Do We Really Have Too Much AI Infrastructure?
Looking at capex from a historical perspective
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An interesting debate was sparked last week on the topic of whether or not we have an oversupply of AI infrastructure. David Cahn at Sequoia penned a blog post arguing that based on current GPU production and data center costs, the AI market has a “$125B+ hole that needs to be filled for each year of CapEx at today’s levels”, certainly an ambitious target in any industry. In an X thread, a16z’s Guido Appenzeller countered that David’s analysis i) blends together one-time capex and annual opex costs; ii) overstates the energy costs required to build GPUs, and most importantly iii) underestimates the long-term demand for AI infrastructure.
Beyond the good old-fashioned VC vs. VC intellectual sparring, the exchange helped bring forth an important examination of the supply and demand imbalance we are witnessing in AI.
So what’s really going on here? In our analysis, we believe there is some truth to both what David and Guido are saying. There is certainly an eye-popping amount of AI capex being built right now, but at the same time, like many prior technological waves harkening back to railways, demand is non-deterministic and tends to follow supply.
In other words: if you build it, will they come?
Let’s read on…
Capex and Infrastructure are often a Prerequisite for Innovation
With large-scale paradigm shifts like what we are experiencing with AI, it is instructive to look back at other times in history when a capex-heavy technology laid the groundwork for vast economic gains.
The Transcontinental Railroad in the 1860s
The construction of the transcontinental railroad in the United States in the late 18th century was a massive infrastructure project, with some estimates pegging the cost at ~$100M at the time, or ~$2.3B in today’s dollars, a previously unimaginable figure. It was a gigantic undertaking and took six years and thousands of men to complete. However, the railroad had a profound impact on the U.S. economy, opening up new markets for goods and services, and stimulating GDP growth. By 1880, 11 years after the railroad’s completion, $50M worth of freight traveled by the rails each year.
But the vast majority of the railroad’s impact came not from the obvious commercial uses, but the broader impact on society. The transcontinental railroad led to a doubling of the population in the American West between 1870-1880, a tripling in the number of businesses (including the first mail-order catalog company), and even the creation of time zones in 1883. None of this would have been possible without the initial infrastructure investment whose cost was primarily borne by two competitors: Union Pacific and the Central Pacific.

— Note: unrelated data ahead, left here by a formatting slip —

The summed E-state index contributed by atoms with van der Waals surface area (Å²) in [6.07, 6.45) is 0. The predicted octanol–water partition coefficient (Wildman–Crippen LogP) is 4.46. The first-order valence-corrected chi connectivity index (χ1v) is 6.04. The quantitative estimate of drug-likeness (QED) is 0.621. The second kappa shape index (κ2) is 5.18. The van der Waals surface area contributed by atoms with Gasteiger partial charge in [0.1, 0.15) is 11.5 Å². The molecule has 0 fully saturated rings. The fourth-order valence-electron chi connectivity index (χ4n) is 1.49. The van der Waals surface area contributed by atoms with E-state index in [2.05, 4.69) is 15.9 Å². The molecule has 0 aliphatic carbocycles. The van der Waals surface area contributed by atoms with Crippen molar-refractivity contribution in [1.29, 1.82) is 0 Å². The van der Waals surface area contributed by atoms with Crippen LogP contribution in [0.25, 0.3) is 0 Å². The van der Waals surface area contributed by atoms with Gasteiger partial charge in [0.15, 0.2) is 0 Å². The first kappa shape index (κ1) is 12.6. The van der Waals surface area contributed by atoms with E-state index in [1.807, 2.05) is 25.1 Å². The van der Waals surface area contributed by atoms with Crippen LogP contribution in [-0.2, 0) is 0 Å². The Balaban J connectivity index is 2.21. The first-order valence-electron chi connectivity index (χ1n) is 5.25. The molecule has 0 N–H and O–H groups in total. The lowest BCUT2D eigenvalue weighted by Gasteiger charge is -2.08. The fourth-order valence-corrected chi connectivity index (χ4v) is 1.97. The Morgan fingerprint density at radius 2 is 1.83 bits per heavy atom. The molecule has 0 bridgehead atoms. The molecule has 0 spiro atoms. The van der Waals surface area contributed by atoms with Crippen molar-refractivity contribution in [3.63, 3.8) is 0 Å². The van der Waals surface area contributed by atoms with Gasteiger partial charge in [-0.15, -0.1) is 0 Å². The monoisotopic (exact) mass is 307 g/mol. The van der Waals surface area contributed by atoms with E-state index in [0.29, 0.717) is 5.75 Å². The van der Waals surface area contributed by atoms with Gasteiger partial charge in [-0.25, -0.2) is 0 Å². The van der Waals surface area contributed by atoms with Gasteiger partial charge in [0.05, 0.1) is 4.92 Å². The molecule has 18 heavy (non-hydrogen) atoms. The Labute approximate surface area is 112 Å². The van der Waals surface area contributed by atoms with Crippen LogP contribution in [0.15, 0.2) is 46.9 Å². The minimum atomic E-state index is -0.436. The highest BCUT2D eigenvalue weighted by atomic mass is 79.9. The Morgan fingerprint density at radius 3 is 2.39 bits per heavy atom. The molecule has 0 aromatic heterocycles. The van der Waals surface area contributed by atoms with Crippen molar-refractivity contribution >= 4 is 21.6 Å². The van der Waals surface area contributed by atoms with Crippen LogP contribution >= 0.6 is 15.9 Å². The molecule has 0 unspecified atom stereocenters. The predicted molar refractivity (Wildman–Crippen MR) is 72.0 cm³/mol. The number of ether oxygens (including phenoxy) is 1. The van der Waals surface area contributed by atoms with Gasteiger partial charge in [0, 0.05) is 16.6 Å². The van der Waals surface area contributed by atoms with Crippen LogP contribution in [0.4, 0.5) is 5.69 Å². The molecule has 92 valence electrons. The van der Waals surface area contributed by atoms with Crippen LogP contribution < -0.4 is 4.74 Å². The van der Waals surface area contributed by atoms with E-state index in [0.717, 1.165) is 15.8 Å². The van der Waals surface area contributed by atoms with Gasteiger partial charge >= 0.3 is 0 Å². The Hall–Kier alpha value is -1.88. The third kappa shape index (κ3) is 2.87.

Electrification of America in the 1930s
A few decades later, efforts to bring electricity to the majority of the US began. While Edison and Westinghouse had introduced practical electric power systems as early as the 1880s, by 1931 still only 10% of rural America (which comprised the majority of the nation) had electricity. To rectify this problem, the US government partnered with private businesses to construct power plants, lay transmission lines, and create distribution networks. Some estimates put the total cost of electrification at over $150B in today’s dollars.
However, the investment in electricity infrastructure paid off handsomely. It’s hard to think of a world prior to electricity. While at the time most efforts to electrify households revolved primarily around one key application (lightbulbs), the increase in the supply of electricity also catalyzed the demand for modern applications like TVs, air conditioners, refrigerators, toasters, irons, and so much more. In this case, the investments into increasing the supply of a scarce resource were significantly outstripped by the increase in demand for that resource.
The Telecom Boom of the 1990s
Jumping forward to the age of tech, the modern Internet era can partially trace its roots to the Telecommunications Act of 1996, a landmark piece of legislation signed by President Clinton that ushered in private competition in the broadcasting and telecommunications markets. In the subsequent five years, telecom companies “poured more than $500 billion into laying fiber optic cable, adding new switches, and building wireless networks.” This massive infrastructure spend had the short-term effect of creating an unsustainable growth in overvalued businesses, leading to the Dot-Com crash of 2000. As late as December 2002, an analyst at Brookings quipped that while “broadband satisfies consumers’ quest for speed…so far no ‘killer application’ has emerged to make it a ‘must have’ service. In particular, the much ballyhooed video-on-demand has yet to arrive.”
Twenty years later, its clear that many “killer applications” emerged: Google, Amazon, Uber, Airbnb, Doordash, and thousands of other consumer applications generate billions in revenue thanks to the infrastructure underpinning the modern Internet. In 2020, the internet economy was estimated to contribute nearly 10% of the $21T in US GDP, dwarfing the $500B of infrastructure spend that was assumed to be “lost” after the Dot-Com crash.
Today, it is unfathomable to think of what the world would look like today without the Internet. And of course, the “much ballyooed video-on-demand” finally arrived :)
The Demand Side: Products and Consumption
Does GPU capacity generally get filled? Is there enough demand in the market, or will GPUs be going idle? Looking at the prior mini-cycle of crypto, Nvidia was building GPUs to fulfill that demand. Here, you could make an argument that while crypto didn’t lead to large productivity gains for society, the demand was filled.